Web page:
Well, here in the U.S., the Independence Day holiday weekend is coming to a close. Canada had their Canada Day on the first of this month and many nations around the world celebrate important moments in their history wherein oppression was shed in favor of social or political harmony. Unfortunately, across the globe, there are still people living without the freedoms they deserve and hopefully they will someday reap those benefits.
But there is one group that is still oppressed on a daily basis, the results of which can and are having an impact on the entire planet, and that is the oppression of nature.
Mankind has yet to fully embrace the notion that we are a part of nature, not separate from it. Whether it's our own hubris in being the most "advanced" species on the planet (a debatable notion, for sure) or whether it's the result of religious dogma, man still persists in seeing things as "us and them," or shall I say "us and it." We have perverted the concept of dominion - meaning to protect - to become the worst form of domination, to control and take for our own self-interests. In doing so, we fail to appreciate the impact we have on nature and how nature can impact upon us.
Now this did not happen overnight. Man has taken this approach in the past for centuries but it is in the relatively recent present that we are now understanding the consequences by either actually seeing the drastic results or at least having a better knowledge of the intricacies of nature's web. We are now able to scientifically forecast a dire future if we do not take a different strategy sooner rather than later.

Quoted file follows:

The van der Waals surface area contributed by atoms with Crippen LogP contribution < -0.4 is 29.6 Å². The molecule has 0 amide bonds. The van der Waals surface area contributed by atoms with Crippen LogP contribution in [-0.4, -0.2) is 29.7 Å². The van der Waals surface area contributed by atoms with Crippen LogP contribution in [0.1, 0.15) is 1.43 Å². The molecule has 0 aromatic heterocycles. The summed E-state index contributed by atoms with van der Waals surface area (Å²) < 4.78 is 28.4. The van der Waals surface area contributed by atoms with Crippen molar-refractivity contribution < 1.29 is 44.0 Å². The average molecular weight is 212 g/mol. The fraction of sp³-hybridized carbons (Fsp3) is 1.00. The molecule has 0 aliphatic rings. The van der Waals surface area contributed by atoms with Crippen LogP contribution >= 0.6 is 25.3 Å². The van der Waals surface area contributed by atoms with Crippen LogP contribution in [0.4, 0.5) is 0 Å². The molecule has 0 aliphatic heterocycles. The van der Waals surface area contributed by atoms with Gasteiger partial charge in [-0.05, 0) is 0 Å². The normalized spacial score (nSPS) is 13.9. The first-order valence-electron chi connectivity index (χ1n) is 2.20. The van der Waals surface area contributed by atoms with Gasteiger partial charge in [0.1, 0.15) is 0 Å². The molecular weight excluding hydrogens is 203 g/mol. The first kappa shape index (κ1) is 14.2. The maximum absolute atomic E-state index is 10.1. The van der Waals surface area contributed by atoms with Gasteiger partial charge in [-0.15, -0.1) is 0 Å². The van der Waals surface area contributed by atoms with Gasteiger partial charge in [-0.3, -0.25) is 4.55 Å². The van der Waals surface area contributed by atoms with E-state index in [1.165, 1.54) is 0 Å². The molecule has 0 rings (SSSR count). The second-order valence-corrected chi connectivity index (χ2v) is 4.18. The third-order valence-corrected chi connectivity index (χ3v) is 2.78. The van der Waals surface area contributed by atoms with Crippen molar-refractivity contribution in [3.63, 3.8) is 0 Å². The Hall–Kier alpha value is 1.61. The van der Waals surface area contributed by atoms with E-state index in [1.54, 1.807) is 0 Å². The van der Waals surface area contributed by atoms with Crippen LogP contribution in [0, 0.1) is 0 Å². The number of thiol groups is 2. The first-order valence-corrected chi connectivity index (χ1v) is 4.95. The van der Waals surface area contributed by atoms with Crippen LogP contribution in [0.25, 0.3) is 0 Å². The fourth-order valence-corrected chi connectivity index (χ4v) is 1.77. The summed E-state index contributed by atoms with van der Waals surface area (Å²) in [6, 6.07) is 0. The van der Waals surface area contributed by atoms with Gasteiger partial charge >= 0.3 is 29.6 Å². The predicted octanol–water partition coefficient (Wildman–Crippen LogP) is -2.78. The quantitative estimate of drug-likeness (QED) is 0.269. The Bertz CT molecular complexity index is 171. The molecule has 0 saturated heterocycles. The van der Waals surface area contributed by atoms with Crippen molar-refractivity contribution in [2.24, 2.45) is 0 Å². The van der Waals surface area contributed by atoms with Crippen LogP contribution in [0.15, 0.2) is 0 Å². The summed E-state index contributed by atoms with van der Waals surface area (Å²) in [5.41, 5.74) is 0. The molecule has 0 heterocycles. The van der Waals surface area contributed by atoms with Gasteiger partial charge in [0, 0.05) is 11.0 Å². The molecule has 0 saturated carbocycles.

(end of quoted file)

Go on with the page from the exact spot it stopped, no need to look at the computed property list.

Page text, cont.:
We are part of the little picture, the microcosms that might include the loss of a single plant or animal species, all the way up to the big picture, macrocosms that support our climate, the air we breathe, and the water we drink. We stand perhaps on the cusp of a global realization, that by denying our place within nature, we will certainly face issues that will dwarf all of our own self-interests - political, social, economic, or otherwise.
Nature evolves; it does so to perpetuate itself, to survive. Nature will make adjustments to the climate, the land and seas, the flora and fauna, in response to internal or external factors. And it does so very objectively; there are no favorites. So when we put nature in peril, we are actually putting ourselves in peril.
Now a fatalist might say, "Well, there's nothing we can do. If nature wants to take us out, it will. So you might as well enjoy the ride while you can." But perhaps it's my own human arrogance that says, "No, our fate is what we make." Mankind is the oppressor but it can be the steward, helping itself by helping nature; being a part of nature rather than against it.
Or for you sports fans, here's a metaphor: like it or not, we are part of the ultimate team . . . and the coach is watching. I'd like to survive the next round of cuts. How about you?